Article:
Lawmakers and aides described significant developments Wednesday in negotiations on revisions to the Foreign Intelligence Surveillance Act, but some congressional sources cautioned that a final deal could remain elusive.
Behind-the-scenes negotiations appeared to take on urgency after Senate Intelligence Chairman John (Jay) Rockefeller floated a proposal Tuesday that his spokeswoman described as "the best area of compromise" after weeks of talks with Democrats and Republicans from both chambers, the White House, Justice Department and Director of National Intelligence Mike McConnell.
"He took the input from all of the stakeholders and put forward a compromise that reflected all of their input," the spokeswoman said of Rockefeller. She would not discuss any details.
Other aides said Rockefeller met with McConnell Wednesday to discuss the proposal.
Across Capitol Hill, House Intelligence Chairman Silvestre Reyes said he believed a final deal could be reached by the Memorial Day recess.
"I think we've got 90 percent of it done," he said. "I think there's a compromise position."
Reyes said the telecom firms have been given proposed legislative language to review. "The key is the telecoms," he said.
He said the language would require a court to determine whether telecommunications companies should be granted immunity from lawsuits arising from their cooperation with the Bush administration's warrantless electronic surveillance activities since the Sept. 11, 2001, terrorist attacks.
It is has not been determined whether the cases would be heard in federal district court or before the secret FISA court, Reyes said.
Some Democrats, such as Rep. Jane Harman, D-Calif., want to ensure that the final deal empowers the court to conduct a thorough review of the cases. "There is certainly some forward motion, which is better than no motion or backward motion," she said.
"I think if we can find a way forward on a bipartisan basis to modernize FISA and to find a process for the court to review telecom conduct then we can get to a deal," Harman added. "In order for this to fly we have to have either a veto proof margin in both chambers or presidential buy in."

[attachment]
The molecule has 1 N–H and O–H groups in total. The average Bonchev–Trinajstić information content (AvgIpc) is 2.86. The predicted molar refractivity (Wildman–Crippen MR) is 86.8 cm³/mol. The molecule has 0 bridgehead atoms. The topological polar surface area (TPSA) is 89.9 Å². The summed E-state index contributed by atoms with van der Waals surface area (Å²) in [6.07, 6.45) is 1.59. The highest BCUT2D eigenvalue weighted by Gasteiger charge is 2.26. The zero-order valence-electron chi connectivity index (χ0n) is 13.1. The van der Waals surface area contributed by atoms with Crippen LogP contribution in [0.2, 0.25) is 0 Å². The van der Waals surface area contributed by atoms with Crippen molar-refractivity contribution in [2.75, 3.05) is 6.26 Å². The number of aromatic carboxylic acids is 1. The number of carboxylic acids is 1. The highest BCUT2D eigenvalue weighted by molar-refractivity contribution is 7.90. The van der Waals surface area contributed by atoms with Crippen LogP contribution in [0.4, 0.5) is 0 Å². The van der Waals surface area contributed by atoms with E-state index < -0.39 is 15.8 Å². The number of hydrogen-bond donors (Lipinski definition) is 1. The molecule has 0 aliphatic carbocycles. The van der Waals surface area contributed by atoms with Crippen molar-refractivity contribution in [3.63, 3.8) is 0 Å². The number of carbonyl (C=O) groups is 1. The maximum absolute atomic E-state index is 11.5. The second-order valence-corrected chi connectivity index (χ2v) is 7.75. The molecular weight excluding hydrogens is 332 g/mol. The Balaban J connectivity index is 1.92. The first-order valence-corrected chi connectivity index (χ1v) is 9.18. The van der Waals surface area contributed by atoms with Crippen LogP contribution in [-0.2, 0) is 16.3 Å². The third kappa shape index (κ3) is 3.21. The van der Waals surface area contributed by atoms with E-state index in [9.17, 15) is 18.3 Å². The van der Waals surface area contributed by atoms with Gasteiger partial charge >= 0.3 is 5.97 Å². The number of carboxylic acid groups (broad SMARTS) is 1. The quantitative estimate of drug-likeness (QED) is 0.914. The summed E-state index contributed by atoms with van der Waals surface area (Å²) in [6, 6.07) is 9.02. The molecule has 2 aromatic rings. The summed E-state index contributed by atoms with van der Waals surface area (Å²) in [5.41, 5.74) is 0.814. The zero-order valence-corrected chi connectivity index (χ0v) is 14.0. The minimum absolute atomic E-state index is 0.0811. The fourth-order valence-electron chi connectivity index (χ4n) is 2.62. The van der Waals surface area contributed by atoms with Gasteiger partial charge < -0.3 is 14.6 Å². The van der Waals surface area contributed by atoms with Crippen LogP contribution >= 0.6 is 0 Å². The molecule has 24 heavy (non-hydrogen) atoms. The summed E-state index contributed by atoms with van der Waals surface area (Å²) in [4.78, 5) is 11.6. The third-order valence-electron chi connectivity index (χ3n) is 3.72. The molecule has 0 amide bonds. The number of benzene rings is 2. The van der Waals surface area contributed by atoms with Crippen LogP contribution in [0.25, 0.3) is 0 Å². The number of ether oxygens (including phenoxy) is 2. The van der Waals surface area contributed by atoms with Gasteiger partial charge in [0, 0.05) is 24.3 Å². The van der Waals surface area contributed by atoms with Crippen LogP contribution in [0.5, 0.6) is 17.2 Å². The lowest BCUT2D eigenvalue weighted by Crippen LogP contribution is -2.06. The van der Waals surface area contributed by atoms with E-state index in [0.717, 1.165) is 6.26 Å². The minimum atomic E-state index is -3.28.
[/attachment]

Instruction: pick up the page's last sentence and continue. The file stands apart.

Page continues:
Other sources cautioned that problems remain.
"There is a feeling that there could be a problem with some of the members in our Caucus," said one House Democratic aide, referring to Rockefeller's proposal.
Rep. Rush Holt, D-N.J., a member of the House Intelligence Committee, added, "I'm told that there's a compromise taking shape [but] from what I've heard, there may be movement in the wrong direction."
In addition, several Senate Republicans, such as Senate Intelligence ranking member Christopher (Kit) Bond do not support the Rockefeller proposal, a Senate GOP aide said. "We don't think there is 90 percent, or even 50 percent agreement; there is zero agreement from us," the aide said in an e-mail response.
Meanwhile, Senate Republicans are still waiting for House Majority Leader Hoyer to present his own offer of a compromise.
Lawmakers have been stymied for weeks trying to reach a deal on FISA legislation that can overcome the deep split over the immunity issue and demands, mainly from Democrats, that the rights of U.S. citizens be protected. About 40 lawsuits have been filed against the companies and President Bush has insisted he will veto any bill that fails to shield the companies from civil liability.
And pressure on Hoyer from the Blue Dog Coalition appears to be growing.
Sources said the Blue Dogs are threatening to use obstructionist tactics to force a Senate-passed FISA bill to the House floor for a vote if Hoyer does not strike a satisfactory agreement by the Memorial Day recess.
This would align the Blue Dogs with House Republicans, who prefer the Senate bill because it includes legal immunity for the telecom firms. A Republican-backed discharge petition was filed last month in the House, and GOP leaders have been working hard to persuade Blue Dogs to help bring the bill to a vote.
This article appears in the May 10, 2008, edition of National Journal Daily.